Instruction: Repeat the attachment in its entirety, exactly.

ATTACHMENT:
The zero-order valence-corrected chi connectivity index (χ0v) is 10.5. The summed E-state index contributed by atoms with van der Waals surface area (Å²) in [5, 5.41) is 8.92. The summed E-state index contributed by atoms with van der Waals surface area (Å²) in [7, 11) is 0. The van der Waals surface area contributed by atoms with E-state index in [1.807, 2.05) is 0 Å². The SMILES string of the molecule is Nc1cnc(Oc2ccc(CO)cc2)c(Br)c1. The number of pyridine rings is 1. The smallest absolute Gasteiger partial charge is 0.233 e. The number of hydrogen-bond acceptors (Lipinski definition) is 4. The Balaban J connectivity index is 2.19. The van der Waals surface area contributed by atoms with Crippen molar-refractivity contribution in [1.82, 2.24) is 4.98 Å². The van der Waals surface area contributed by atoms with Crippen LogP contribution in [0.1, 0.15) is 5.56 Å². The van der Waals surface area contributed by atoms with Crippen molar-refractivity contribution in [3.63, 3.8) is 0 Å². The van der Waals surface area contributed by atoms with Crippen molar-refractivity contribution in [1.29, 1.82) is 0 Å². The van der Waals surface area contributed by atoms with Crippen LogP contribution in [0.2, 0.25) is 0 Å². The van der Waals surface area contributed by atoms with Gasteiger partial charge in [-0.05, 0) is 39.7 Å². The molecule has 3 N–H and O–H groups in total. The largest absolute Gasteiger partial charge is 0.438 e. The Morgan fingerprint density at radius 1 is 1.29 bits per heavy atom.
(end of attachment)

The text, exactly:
The zero-order valence-corrected chi connectivity index (χ0v) is 10.5. The summed E-state index contributed by atoms with van der Waals surface area (Å²) in [5, 5.41) is 8.92. The summed E-state index contributed by atoms with van der Waals surface area (Å²) in [7, 11) is 0. The van der Waals surface area contributed by atoms with E-state index in [1.807, 2.05) is 0 Å². The SMILES string of the molecule is Nc1cnc(Oc2ccc(CO)cc2)c(Br)c1. The number of pyridine rings is 1. The smallest absolute Gasteiger partial charge is 0.233 e. The number of hydrogen-bond acceptors (Lipinski definition) is 4. The Balaban J connectivity index is 2.19. The van der Waals surface area contributed by atoms with Crippen molar-refractivity contribution in [1.82, 2.24) is 4.98 Å². The van der Waals surface area contributed by atoms with Crippen LogP contribution in [0.1, 0.15) is 5.56 Å². The van der Waals surface area contributed by atoms with Crippen molar-refractivity contribution in [3.63, 3.8) is 0 Å². The van der Waals surface area contributed by atoms with Crippen molar-refractivity contribution in [1.29, 1.82) is 0 Å². The van der Waals surface area contributed by atoms with Crippen LogP contribution in [0.2, 0.25) is 0 Å². The van der Waals surface area contributed by atoms with Gasteiger partial charge in [-0.05, 0) is 39.7 Å². The molecule has 3 N–H and O–H groups in total. The largest absolute Gasteiger partial charge is 0.438 e. The Morgan fingerprint density at radius 1 is 1.29 bits per heavy atom.